By Jamie Wiggan
In an election contest increasingly focused on Pennsylvania’s 20 Electoral College votes, both presidential candidates rounded off their campaigns with final stops in the Pittsburgh region this week.
“Eighteen months ago, we kicked off the campaign at Teamsters Local 249 right here in Pittsburgh,” Democratic nominee Joe Biden said during a drive-in rally outside Heinz Field on Nov. 2. “I chose Western Pennsylvania for my first stop as a candidate and now for my last stop before election day -- because you represent the backbone of this country.”
Before stumping in the Northshore late in the evening, Biden spent the day crisscrossing the region, meeting with union workers in Beaver County early afternoon and later leading a drive-in event in Homewood.
President Donald Trump meanwhile honed in on Western Pennsylvania Oct. 31, where he led a large outdoor rally in Butler County, following several stops in the Eastern part of the state.
While Biden whirred around the Steel City on Nov. 2, Vice President Mike Pence touched down both in Latrobe and Erie. Trump made a final stop in the Scranton area before dashing off to the MidWest.
Throughout his 40-minute address in Pittsburgh’s Northshore, Biden made frequent appeals to working and middle-class voters, who he said were being left behind under Trump’s economy.
“I warn you all, if I’m elected you’re gonna see the most pro-union president in American history sitting in the White House,” he said.
During their trips to the region, both candidates voiced keen support for manufacturing – which sustains more than 80,000 Pittsburgh area workers – and hydraulic fracturing (fracking), an industry highly concentrated in Western Pennsylvania.
Speaking to the thousands gathered in Butler County, Trump announced as “breaking news” the signing of a White House Memoranda drumming up support for the energy industry.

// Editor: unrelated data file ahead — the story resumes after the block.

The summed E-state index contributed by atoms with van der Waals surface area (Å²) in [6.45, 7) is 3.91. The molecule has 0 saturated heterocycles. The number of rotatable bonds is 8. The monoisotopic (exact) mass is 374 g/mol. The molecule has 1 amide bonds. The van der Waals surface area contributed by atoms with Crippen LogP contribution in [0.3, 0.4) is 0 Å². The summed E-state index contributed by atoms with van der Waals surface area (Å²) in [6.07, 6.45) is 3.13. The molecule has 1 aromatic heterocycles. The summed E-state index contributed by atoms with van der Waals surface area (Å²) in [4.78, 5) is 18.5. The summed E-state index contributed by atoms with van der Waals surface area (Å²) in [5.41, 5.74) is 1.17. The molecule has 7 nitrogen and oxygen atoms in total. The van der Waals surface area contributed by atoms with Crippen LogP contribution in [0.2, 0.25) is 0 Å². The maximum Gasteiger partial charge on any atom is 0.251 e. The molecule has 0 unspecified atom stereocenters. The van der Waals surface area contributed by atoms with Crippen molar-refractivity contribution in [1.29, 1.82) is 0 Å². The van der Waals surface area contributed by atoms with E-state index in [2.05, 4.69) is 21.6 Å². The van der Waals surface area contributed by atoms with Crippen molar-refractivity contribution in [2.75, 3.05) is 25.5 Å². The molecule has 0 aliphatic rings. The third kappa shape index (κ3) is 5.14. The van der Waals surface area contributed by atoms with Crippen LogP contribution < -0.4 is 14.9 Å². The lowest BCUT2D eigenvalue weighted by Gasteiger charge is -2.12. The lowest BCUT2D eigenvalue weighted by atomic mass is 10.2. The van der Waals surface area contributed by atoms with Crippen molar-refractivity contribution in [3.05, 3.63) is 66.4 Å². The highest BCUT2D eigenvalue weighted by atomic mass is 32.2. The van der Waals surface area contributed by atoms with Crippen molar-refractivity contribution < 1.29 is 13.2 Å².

“Moments ago I signed an order to protect Pennsylvania fracking and block any effort to undermine energy production in your state,” he said.
The memo in question does not give any legal protection to fracking firms, but instead calls for a report into the economic benefits of the energy industry in an effort to inform federal policy.
At a campaign stop in Moon six weeks earlier, Trump stuck to similar themes, reiterating his familiar refrain, “I represent the people of Pittsburgh, not Paris.”
There, he also took credit for keeping the region’s few remaining steel mills in business and vowed to continue supporting coal production.
Laying out his contrasting approach, Biden said he plans to apply “American ingenuity” to the manufacturing industry in a bid to simultaneously tackle climate change while boosting manufacturing jobs. He also denounced Trump’s claims he intends to eliminate fracking in Pennsylvania.
“Let me be clear, I will not ban fracking in Pennsylvania, I’ll protect those jobs, period,” Biden said.
With 20 Electoral College votes up for grabs, both candidates have invested heavily in Pennsylvania during recent weeks, and pollsters have broadly heralded the state as a pivotal battleground this year. For six straight election cycles following George H. W. Bush’s 1988 victory, the Keystone state voted for Democratic presidential candidates and was thought of as dependably blue until Trump flipped it four years ago.
Trump’s margin of victory was less than a percentage point in 2016, leaving both sides vying for every vote in a contest that could go either way this year.